New Tax Laws in 2014 and How to Plan for Them
We're not expecting a bunch of new tax laws in the 2014 and 2013 tax years -- although it's not too late for some surprises. Learning about these tax law changes and planning for them may help you keep more of your hard-earned cash.
Here are a few of the most significant recent changes that you should be aware of.
1. The health insurance mandate
The law: Thanks to the Patient Protection and Affordable Care Act, you must carry a minimum level of health insurance for yourself, your spouse, and your dependents starting in 2014. If you fail to do so, you could possibly pay a fine. This fine in 2014 could be up to 1% of your yearly income or $95 per person for the year, whichever is higher. The penalties go up for 2015 and again for 2016.
You won't see this item on your 2013 tax return; the mandate begins in 2014.
What to do: If you're already covered through work, a government program, or coverage you pay for yourself, you're set. If you have little or no income and are therefore not required to file a federal income tax return, you also don't have to worry about it. If, however, you have income but no insurance, you'd do well to start shopping. Unless further rule changes are made, you must be covered by March 31 to avoid the fine.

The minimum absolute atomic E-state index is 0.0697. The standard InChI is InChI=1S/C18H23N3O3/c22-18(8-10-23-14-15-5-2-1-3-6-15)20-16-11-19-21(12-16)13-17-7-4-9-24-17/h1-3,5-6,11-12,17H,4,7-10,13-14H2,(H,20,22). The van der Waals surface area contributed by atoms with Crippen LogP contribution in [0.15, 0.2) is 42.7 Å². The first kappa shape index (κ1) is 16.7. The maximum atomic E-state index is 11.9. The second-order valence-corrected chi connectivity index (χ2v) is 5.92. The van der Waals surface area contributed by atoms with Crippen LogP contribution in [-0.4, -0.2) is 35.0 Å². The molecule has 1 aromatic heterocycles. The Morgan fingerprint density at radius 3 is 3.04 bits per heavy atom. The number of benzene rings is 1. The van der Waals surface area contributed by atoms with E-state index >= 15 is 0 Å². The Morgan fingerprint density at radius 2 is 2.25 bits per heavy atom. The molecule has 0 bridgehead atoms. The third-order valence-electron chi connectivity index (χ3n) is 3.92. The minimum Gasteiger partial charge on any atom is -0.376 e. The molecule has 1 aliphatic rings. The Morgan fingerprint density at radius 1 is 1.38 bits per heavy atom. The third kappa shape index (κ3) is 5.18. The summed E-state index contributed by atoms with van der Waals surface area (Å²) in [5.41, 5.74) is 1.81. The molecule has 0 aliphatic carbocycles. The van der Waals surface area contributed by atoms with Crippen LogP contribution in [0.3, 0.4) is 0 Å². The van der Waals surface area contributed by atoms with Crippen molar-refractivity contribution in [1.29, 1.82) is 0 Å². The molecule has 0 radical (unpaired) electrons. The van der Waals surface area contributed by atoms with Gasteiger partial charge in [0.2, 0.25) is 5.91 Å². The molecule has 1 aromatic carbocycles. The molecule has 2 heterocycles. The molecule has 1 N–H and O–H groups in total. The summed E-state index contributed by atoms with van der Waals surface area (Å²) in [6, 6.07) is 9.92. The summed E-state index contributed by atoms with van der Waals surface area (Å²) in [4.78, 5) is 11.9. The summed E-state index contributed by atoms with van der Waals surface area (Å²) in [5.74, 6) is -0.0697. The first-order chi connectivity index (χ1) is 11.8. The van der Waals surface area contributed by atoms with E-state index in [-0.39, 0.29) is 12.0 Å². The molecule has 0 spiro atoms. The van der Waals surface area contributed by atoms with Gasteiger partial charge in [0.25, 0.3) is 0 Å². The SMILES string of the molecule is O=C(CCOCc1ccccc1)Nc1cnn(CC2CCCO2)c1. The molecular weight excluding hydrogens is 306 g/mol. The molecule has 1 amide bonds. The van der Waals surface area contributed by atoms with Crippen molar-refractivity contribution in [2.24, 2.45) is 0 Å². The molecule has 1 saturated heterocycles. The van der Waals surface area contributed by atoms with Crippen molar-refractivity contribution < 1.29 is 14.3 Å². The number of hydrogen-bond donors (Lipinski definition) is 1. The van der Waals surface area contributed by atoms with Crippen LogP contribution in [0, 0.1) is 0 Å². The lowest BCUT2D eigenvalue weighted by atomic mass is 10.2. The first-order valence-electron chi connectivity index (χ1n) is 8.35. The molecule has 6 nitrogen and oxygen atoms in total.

2. New 3.8% Medicare investment tax
The law: Starting with 2013 tax returns, Obamacare includes an additional 3.8% Medicare tax on investment income, including interest, dividends, capital gains, rentals, and royalty income. You pay this tax if your modified adjusted gross income is $200,000 or more ($250,000 if filing jointly, or $125,000 if married filing separately). It's in addition to capital gains or other tax you already pay on investment income.
What to do: There's little you can do to reduce this tax for 2013, but you can try to reduce its impact in 2014.
Timing is everything, especially if your income fluctuates from year to year or is close to the $200,000 or $250,000 amount. Try to realize capital gains in years when you are under these limits. Because the limits penalize married couples, realizing investment gains before you tie the knot may help in some circumstances. The use of depreciation, installment sales, and other tax deferment strategies suddenly becomes more attractive with the addition of this tax.